Mainstream, VOL LII No 50, December 6, 2014
Sunday 7 December 2014
by Shahnawaz Mantoo
Terrorism is not new and it has been used since the beginning of recorded history. Terrorism is the most hated and feared term with its different manifestations. It is very difficult to define it precisely but there are some definitions which have been put forward by different recognised voices as well as by related and accepted organisations. Terrorism has been described variously as a tactic and strategy, a crime and a justified reaction to oppression. Obviously a lot depends on whose point of view is being represented. The most accepted definition is the use of violence and threats to intimidate or coerce for different purposes, or the state of fear and submission produced by terrorism or terrorisation.
Terrorism can be legally, politically and socially recognised or unrecognised by different quarters and it includes both state as well as non-state actors. The most commonly acclaimed terrorism in the world is from the non-state actors with different names and aims. However, what is shocking is the terrorism unleashed by the state itself on its own citizens. After the emergence of strong non-state actors throughout the world and with them the appearance of the concept of plural sovereignty which challenged the domination of state sovereignty, the state has became more repressive towards its own nationals. Due to the fear of losing its grip over its own territory and people, the state is using military means to quell the different secessionist, environmental, social, political movements even if their cause is genuine and well-recognised by the majority of the population. This kind of repression is generally known as state terrorism as it is backed by the state machinery and is not different as far as its fearfulness and terror are concerned. This terrorism is legal, constitu-tional and institutional because it is backed by the highest sovereign authority.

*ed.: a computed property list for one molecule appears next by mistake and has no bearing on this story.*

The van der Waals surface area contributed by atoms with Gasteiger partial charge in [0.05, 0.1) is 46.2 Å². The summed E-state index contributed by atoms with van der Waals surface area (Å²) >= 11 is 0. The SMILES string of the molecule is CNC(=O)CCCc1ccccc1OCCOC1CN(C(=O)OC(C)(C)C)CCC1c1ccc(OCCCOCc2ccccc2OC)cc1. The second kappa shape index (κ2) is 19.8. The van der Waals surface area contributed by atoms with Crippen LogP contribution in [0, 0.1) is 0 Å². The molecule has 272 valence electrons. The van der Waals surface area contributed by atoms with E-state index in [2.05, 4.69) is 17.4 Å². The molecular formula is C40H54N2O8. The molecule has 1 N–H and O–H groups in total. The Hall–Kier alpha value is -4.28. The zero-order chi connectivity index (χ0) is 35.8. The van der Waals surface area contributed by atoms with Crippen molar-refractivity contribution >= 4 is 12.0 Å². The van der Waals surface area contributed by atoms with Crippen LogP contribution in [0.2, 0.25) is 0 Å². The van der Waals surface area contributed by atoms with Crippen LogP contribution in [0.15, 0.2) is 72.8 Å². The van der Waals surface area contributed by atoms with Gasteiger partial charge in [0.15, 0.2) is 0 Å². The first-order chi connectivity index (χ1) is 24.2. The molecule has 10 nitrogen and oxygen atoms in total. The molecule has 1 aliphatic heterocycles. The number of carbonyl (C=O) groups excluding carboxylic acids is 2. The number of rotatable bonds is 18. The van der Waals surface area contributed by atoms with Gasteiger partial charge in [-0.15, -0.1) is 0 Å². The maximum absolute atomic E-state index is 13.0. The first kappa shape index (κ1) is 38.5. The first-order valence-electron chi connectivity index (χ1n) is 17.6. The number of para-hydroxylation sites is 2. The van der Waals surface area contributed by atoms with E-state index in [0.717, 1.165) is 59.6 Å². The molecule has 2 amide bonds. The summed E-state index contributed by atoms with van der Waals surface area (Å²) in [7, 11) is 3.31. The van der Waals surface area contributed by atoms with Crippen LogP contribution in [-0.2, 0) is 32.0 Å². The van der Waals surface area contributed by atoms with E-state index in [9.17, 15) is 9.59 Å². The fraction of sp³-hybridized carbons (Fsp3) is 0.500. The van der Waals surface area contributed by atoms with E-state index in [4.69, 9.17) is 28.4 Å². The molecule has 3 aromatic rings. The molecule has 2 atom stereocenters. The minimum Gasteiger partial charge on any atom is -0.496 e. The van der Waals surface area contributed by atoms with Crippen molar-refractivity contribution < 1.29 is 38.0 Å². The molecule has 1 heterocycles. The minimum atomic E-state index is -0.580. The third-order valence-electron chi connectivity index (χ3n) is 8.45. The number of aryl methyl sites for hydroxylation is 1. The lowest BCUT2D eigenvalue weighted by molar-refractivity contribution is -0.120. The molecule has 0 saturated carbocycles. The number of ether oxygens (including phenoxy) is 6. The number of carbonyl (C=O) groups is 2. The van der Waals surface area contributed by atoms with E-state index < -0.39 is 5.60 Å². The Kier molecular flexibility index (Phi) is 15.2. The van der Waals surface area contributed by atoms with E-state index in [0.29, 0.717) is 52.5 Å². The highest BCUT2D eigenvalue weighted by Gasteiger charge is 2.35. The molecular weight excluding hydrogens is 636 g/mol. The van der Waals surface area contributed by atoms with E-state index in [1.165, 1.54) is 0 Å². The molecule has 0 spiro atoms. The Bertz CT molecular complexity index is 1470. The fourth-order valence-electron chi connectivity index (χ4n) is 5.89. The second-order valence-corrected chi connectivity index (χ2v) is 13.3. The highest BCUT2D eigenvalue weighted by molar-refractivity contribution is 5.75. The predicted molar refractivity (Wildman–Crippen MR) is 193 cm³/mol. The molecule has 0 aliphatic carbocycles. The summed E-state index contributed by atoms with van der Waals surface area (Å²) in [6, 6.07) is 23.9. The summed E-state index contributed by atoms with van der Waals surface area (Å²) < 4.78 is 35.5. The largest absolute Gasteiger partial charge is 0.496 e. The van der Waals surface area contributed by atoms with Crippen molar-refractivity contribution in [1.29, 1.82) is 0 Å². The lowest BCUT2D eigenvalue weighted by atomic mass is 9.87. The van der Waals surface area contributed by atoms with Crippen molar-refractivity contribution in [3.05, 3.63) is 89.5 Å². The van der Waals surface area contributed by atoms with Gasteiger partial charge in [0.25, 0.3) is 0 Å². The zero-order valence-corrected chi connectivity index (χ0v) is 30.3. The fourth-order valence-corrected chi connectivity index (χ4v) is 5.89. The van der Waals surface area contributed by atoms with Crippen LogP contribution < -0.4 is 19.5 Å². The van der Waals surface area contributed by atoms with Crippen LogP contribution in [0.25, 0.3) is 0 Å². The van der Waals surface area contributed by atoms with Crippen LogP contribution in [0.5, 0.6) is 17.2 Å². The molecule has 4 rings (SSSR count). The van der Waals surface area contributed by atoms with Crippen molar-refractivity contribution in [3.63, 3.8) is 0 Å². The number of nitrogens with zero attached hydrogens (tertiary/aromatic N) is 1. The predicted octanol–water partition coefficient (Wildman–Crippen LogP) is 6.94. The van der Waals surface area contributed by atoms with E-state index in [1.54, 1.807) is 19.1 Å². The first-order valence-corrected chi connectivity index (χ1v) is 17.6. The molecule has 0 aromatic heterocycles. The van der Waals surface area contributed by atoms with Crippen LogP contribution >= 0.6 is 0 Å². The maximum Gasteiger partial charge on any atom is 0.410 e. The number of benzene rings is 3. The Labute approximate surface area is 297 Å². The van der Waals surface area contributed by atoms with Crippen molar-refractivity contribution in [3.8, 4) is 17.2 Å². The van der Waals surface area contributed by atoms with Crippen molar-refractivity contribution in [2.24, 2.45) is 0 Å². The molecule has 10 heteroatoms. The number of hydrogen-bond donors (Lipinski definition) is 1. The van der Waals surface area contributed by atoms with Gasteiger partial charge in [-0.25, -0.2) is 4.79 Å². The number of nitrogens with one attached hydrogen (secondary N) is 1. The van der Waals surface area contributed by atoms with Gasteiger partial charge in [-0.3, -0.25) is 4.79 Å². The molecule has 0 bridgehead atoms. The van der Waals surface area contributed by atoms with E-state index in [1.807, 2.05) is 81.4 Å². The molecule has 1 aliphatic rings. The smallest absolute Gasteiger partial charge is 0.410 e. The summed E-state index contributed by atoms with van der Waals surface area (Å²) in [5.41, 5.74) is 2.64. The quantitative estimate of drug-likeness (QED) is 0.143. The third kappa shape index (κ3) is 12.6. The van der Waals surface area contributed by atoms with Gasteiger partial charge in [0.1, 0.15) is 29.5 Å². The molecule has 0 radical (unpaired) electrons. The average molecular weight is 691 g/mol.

There are hundreds and thousands of examples of this kind of terrorism where the state is killing its own people on this pretext that they are against the highest institution, that is, state. The Indian state is killing the people of different secessionist and separatist groups on a daily basis only because they are demanding their rights which have been denied to them by the Indian state right from 1947. India got freedom in 1947 but there are only few families which got independence. Otherwise the majority of the population is yet to enjoy the fruits of freedom. They have been oppressed by state terrorism and lakhs of innocent people have been killed.
The most astonishing fact of the Indian state is that it is responsible for the suicide of thousands of innocent farmers as their land is being handed over to the big industrialists to build their plants. The most unfortunate truth of the present-day so-called independent Indian state is that the state structure has been built in such a way that there is injustice within the structure where the poor is becoming poorer and rich people richer.